Vegetation in tropical forests, which draws carbon dioxide from the air for photosynthesis, stores about one-fourth of Earth’s terrestrial carbon in leaves, trunks and roots. The specific species living in a forest affect how much carbon it can hold and determine how it responds to natural and human disturbances.

Ordway and her co-authors analyzed two tropical landscapes in the Malaysian portion of Borneo, categorizing them into seven different types based on their growth rates, mortality rates, how much carbon they can hold and other characteristics.

To categorize the rainforests, the researchers used two types of remote sensing technology: a satellite-based laser detection system called LiDAR to measure the height and distribution of vegetation, and spectroscopy to determine the forests’ chemical composition.

Those measurements helped crystallize how the forests vary both in terms of their structure — tree height, foliage shape and gaps in the canopy, for example — and their function — how ecosystems work and how natural resources are distributed.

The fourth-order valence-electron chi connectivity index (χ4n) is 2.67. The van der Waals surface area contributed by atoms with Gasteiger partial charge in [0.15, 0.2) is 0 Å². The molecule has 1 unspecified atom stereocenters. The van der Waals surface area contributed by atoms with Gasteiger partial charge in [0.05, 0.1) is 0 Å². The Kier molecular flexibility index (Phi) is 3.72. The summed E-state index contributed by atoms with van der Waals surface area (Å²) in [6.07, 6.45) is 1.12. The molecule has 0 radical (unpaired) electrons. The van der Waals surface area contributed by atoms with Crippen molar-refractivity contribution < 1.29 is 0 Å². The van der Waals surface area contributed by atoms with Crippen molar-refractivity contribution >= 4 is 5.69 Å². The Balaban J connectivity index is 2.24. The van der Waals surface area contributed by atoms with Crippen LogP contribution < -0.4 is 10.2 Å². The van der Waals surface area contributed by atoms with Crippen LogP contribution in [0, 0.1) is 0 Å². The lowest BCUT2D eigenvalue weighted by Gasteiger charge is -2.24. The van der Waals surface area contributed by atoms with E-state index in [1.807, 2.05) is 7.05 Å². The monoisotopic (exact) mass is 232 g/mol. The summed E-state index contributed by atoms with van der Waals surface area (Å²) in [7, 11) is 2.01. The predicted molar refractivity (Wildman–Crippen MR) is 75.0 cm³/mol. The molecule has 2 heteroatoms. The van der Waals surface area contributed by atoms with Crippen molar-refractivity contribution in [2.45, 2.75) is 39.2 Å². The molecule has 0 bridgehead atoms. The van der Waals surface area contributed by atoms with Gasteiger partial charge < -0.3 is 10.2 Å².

The researchers found that the two most important variables for distinguishing forest types were leaf mass per area and the amount of phosphorus contained in the canopy — the upper layer of the forest that is formed by treetops. Phosphorus is a chemical essential to plant growth.

“To be able to actually characterize these differences at large scales has really huge value for our ability to understand these forests and how they function,” Ordway said.